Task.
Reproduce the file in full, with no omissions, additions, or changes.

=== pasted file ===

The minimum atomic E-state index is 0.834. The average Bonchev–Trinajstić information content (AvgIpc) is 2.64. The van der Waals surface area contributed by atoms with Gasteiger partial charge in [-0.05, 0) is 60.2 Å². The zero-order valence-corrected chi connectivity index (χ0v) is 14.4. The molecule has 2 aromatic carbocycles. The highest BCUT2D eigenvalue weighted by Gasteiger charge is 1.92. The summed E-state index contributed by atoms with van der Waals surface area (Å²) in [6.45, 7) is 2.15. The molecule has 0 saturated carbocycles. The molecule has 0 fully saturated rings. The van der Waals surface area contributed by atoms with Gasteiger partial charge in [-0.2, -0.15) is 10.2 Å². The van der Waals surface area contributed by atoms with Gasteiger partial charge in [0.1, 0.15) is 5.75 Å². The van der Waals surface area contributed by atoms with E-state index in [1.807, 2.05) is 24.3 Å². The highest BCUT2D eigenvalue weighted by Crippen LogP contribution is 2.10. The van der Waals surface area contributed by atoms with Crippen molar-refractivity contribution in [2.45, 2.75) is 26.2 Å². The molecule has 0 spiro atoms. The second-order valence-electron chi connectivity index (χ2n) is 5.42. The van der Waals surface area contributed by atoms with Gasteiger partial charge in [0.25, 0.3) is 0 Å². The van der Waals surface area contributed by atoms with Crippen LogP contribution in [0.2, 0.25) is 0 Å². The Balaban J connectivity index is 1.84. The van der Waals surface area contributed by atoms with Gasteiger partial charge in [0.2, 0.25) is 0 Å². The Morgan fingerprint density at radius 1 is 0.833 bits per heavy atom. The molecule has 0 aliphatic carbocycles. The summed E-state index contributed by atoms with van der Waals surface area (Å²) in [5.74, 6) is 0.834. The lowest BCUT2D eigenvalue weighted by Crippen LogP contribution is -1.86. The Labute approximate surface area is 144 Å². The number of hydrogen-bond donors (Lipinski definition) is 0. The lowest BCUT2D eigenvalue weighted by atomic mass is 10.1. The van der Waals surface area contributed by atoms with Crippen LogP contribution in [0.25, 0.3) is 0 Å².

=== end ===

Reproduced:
The minimum atomic E-state index is 0.834. The average Bonchev–Trinajstić information content (AvgIpc) is 2.64. The van der Waals surface area contributed by atoms with Gasteiger partial charge in [-0.05, 0) is 60.2 Å². The zero-order valence-corrected chi connectivity index (χ0v) is 14.4. The molecule has 2 aromatic carbocycles. The highest BCUT2D eigenvalue weighted by Gasteiger charge is 1.92. The summed E-state index contributed by atoms with van der Waals surface area (Å²) in [6.45, 7) is 2.15. The molecule has 0 saturated carbocycles. The molecule has 0 fully saturated rings. The van der Waals surface area contributed by atoms with Gasteiger partial charge in [-0.2, -0.15) is 10.2 Å². The van der Waals surface area contributed by atoms with Gasteiger partial charge in [0.1, 0.15) is 5.75 Å². The van der Waals surface area contributed by atoms with E-state index in [1.807, 2.05) is 24.3 Å². The highest BCUT2D eigenvalue weighted by Crippen LogP contribution is 2.10. The van der Waals surface area contributed by atoms with Crippen molar-refractivity contribution in [2.45, 2.75) is 26.2 Å². The molecule has 0 spiro atoms. The second-order valence-electron chi connectivity index (χ2n) is 5.42. The van der Waals surface area contributed by atoms with Gasteiger partial charge in [0.25, 0.3) is 0 Å². The van der Waals surface area contributed by atoms with Crippen LogP contribution in [0.2, 0.25) is 0 Å². The Balaban J connectivity index is 1.84. The van der Waals surface area contributed by atoms with Gasteiger partial charge in [0.2, 0.25) is 0 Å². The Morgan fingerprint density at radius 1 is 0.833 bits per heavy atom. The molecule has 0 aliphatic carbocycles. The summed E-state index contributed by atoms with van der Waals surface area (Å²) in [5.74, 6) is 0.834. The lowest BCUT2D eigenvalue weighted by Crippen LogP contribution is -1.86. The Labute approximate surface area is 144 Å². The number of hydrogen-bond donors (Lipinski definition) is 0. The lowest BCUT2D eigenvalue weighted by atomic mass is 10.1. The van der Waals surface area contributed by atoms with Crippen LogP contribution in [0.25, 0.3) is 0 Å².